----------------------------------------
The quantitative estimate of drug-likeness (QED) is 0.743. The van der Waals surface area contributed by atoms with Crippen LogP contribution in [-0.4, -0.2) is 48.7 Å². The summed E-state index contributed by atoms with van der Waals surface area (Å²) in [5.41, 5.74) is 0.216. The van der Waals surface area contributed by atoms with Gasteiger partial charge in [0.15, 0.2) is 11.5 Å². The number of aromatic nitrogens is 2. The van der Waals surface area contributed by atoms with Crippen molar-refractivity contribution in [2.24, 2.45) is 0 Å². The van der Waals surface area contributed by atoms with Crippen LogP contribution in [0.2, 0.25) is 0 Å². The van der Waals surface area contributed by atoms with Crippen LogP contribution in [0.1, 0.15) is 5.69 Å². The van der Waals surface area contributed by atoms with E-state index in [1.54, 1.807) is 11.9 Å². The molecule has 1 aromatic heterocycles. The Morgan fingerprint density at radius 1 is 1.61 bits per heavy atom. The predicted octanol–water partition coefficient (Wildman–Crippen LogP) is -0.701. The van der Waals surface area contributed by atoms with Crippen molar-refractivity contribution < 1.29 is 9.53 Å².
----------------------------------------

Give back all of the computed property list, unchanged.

The quantitative estimate of drug-likeness (QED) is 0.743. The van der Waals surface area contributed by atoms with Crippen LogP contribution in [-0.4, -0.2) is 48.7 Å². The summed E-state index contributed by atoms with van der Waals surface area (Å²) in [5.41, 5.74) is 0.216. The van der Waals surface area contributed by atoms with Gasteiger partial charge in [0.15, 0.2) is 11.5 Å². The number of aromatic nitrogens is 2. The van der Waals surface area contributed by atoms with Crippen molar-refractivity contribution in [2.24, 2.45) is 0 Å². The van der Waals surface area contributed by atoms with Crippen LogP contribution in [0.2, 0.25) is 0 Å². The van der Waals surface area contributed by atoms with Crippen LogP contribution in [0.1, 0.15) is 5.69 Å². The van der Waals surface area contributed by atoms with E-state index in [1.54, 1.807) is 11.9 Å². The molecule has 1 aromatic heterocycles. The Morgan fingerprint density at radius 1 is 1.61 bits per heavy atom. The predicted octanol–water partition coefficient (Wildman–Crippen LogP) is -0.701. The van der Waals surface area contributed by atoms with Crippen molar-refractivity contribution < 1.29 is 9.53 Å².